Mergers & Acquisitions allow businesses to achieve efficiencies and diversify risk across a range of activities. However, the Competition and Consumer Act 2010 (Cth) (‘the Act’) prohibits mergers that would have the effect of substantially lessening competition in the market.
Parties who wish to merge are not legally required to notify the ACCC of a merger and have the option of proceeding with the merger without any regulatory consideration. However, whether firms agree to a merger, or whether some firms are attempting to complete an acquisition of another firm, it is always important to determine the exact manner in which the merger or acquisition will occur. Quite often, there will be a disparity in the bargaining power of the firms, so it is important to determine what your rights are or what should be deemed to be reasonable when engaging in the merger or acquisition process.
Considerations when negotiating
There are several considerations one must look at when first choosing to engage in a merger or acquisition:
Preparation and Research
If you are looking to merge or acquire a business, it is important to look at the market and sales trends of the particular business. Furthermore, you will need to also gauge the position of the other party, such as what their interests are in the merger or acquisition, what price point you are willing to negotiate, and what concessions you are willing to make to ensure the merger or acquisition is successful.
Although there is more to negotiation than price, it is nonetheless a driving point to closing the deal. It is always advisable to make the first offer in a negotiation, as this becomes the foundation to which subsequent offers will be made. Thorough preparation and research would allow you to prepare an offer that places you in a relatively strong position.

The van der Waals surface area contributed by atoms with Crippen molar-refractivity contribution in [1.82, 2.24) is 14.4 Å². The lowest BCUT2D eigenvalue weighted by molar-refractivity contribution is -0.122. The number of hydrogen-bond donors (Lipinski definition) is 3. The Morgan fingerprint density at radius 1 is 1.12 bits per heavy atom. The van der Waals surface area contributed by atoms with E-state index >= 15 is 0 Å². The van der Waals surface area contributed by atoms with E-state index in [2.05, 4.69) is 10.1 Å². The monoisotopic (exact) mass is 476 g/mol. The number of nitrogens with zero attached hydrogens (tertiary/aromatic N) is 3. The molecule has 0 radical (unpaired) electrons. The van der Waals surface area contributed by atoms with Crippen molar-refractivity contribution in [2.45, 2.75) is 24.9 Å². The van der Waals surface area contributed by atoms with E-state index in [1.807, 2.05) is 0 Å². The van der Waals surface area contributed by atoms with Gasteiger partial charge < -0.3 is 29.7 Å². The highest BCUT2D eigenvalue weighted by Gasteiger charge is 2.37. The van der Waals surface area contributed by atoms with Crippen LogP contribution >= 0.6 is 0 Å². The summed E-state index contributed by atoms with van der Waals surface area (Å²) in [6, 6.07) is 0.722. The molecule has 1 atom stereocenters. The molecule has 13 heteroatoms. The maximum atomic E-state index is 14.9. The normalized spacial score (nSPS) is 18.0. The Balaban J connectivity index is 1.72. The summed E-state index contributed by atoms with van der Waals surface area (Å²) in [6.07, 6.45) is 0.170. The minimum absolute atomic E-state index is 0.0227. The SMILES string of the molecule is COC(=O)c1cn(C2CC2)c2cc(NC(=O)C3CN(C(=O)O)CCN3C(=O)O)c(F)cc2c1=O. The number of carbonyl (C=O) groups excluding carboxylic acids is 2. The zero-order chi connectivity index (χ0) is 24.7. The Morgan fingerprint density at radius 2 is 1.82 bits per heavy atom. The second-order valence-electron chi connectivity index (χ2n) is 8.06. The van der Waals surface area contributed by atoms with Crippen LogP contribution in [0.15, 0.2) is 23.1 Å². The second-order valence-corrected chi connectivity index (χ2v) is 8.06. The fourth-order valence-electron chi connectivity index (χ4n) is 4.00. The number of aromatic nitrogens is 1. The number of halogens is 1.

Other considerations when negotiating a merger or acquisition can include:
- Business structure – what level of control will each party have in the merger? Will anyone remain in their current employment?
- Terms – determine what it is that each business is looking to achieve out of the merger or acquisition. Furthermore, ensure that there are protections in place if issues arise with the transaction.
When making offers, ensure that you are aware of your “BATNA” (Best Alternative to a negotiated agreement) or “WATNA” (Worst Alternative to a negotiated agreement).
An important part of negotiation is knowing when and how to make concessions. Many mergers and acquisitions fail because one party is not willing to make concessions, making the other party feel unappreciated within the transaction.
Don’t be afraid to request that the other party make concessions. In fact, when negotiating in mergers and acquisitions, you may want to openly state the concessions you are making as a matter of transparency. This may encourage the other party to make concessions if they explicitly know what concessions you are making. You do not need to make your concessions all at once, and it is good strategy to make your concessions slowly over the course of negotiations.
Another strategy of making concessions is having them contingent on certain conditions being met. Do not rely on this too much, as the overall goal is to build trust in the transaction.
If you are concerned about possible competition issues that may arise if a merger was completed, then there are two (2) processes you may wish to undertake:
- Informal merger review – allows the parties to approach the ACCC to obtain their view prior to the completion of a merger.
- Merger authorisation – section 50 of the Act allows the parties to seek statutory protection from legal action through an application for merger authorisation. If approved, it will allow firms to acquire shares or assets without ACCC or third-party intervention.
The legal framework is encompassed in the following ways:
- Merger Agreement – the formal document between the parties that outlines the terms of the merger or acquisition. This includes business and share structure, price, warranties, protections, and any other specific terms the parties have agreed to.
- Due diligence – whilst forming part of the merger agreement, it is important that all directors have discharged their obligations under sections 181-183 of the Corporations Act 2001 (Cth). Due diligence occurs throughout the whole negotiation process, so it is important that directors perform the necessary research that ensures a positive outcome in the transaction.
How can we help?
At JB Solicitors, we can assist you in negotiating throughout the merger or acquisition transaction. We are also able to prepare your agreement and determine what we believe to be a fair agreement. Contact JB Solicitors today so that we may assist.